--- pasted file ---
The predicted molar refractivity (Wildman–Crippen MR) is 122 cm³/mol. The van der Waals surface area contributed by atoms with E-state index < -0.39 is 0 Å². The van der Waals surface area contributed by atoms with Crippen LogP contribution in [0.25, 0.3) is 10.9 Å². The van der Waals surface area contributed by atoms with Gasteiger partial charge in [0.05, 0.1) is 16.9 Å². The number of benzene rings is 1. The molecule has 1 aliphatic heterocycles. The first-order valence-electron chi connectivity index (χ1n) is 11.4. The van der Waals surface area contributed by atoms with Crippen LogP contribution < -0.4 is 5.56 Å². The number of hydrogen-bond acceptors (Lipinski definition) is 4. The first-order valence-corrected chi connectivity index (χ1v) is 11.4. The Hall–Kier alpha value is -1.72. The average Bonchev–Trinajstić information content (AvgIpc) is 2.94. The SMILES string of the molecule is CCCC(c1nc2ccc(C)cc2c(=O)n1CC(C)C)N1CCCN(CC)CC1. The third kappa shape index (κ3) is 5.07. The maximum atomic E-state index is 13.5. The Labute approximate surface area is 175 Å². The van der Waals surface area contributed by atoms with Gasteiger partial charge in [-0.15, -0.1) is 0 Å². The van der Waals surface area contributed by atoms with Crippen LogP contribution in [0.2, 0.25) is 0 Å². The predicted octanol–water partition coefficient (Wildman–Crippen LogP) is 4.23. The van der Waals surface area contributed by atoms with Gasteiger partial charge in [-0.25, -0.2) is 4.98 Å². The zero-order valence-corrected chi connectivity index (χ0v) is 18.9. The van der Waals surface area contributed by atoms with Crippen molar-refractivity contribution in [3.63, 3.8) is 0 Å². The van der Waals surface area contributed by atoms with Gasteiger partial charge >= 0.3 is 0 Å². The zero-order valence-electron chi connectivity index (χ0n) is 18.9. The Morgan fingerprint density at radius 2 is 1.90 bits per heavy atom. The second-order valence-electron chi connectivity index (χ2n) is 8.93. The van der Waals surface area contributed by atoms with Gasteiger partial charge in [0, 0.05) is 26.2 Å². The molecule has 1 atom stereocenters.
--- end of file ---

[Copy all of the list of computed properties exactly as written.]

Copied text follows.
The predicted molar refractivity (Wildman–Crippen MR) is 122 cm³/mol. The van der Waals surface area contributed by atoms with E-state index < -0.39 is 0 Å². The van der Waals surface area contributed by atoms with Crippen LogP contribution in [0.25, 0.3) is 10.9 Å². The van der Waals surface area contributed by atoms with Gasteiger partial charge in [0.05, 0.1) is 16.9 Å². The number of benzene rings is 1. The molecule has 1 aliphatic heterocycles. The first-order valence-electron chi connectivity index (χ1n) is 11.4. The van der Waals surface area contributed by atoms with Crippen LogP contribution < -0.4 is 5.56 Å². The number of hydrogen-bond acceptors (Lipinski definition) is 4. The first-order valence-corrected chi connectivity index (χ1v) is 11.4. The Hall–Kier alpha value is -1.72. The average Bonchev–Trinajstić information content (AvgIpc) is 2.94. The SMILES string of the molecule is CCCC(c1nc2ccc(C)cc2c(=O)n1CC(C)C)N1CCCN(CC)CC1. The third kappa shape index (κ3) is 5.07. The maximum atomic E-state index is 13.5. The Labute approximate surface area is 175 Å². The van der Waals surface area contributed by atoms with Gasteiger partial charge in [-0.15, -0.1) is 0 Å². The van der Waals surface area contributed by atoms with Crippen LogP contribution in [0.2, 0.25) is 0 Å². The predicted octanol–water partition coefficient (Wildman–Crippen LogP) is 4.23. The van der Waals surface area contributed by atoms with Gasteiger partial charge in [-0.25, -0.2) is 4.98 Å². The zero-order valence-corrected chi connectivity index (χ0v) is 18.9. The van der Waals surface area contributed by atoms with Crippen molar-refractivity contribution in [3.63, 3.8) is 0 Å². The van der Waals surface area contributed by atoms with Gasteiger partial charge >= 0.3 is 0 Å². The zero-order valence-electron chi connectivity index (χ0n) is 18.9. The Morgan fingerprint density at radius 2 is 1.90 bits per heavy atom. The second-order valence-electron chi connectivity index (χ2n) is 8.93. The van der Waals surface area contributed by atoms with Gasteiger partial charge in [0, 0.05) is 26.2 Å². The molecule has 1 atom stereocenters.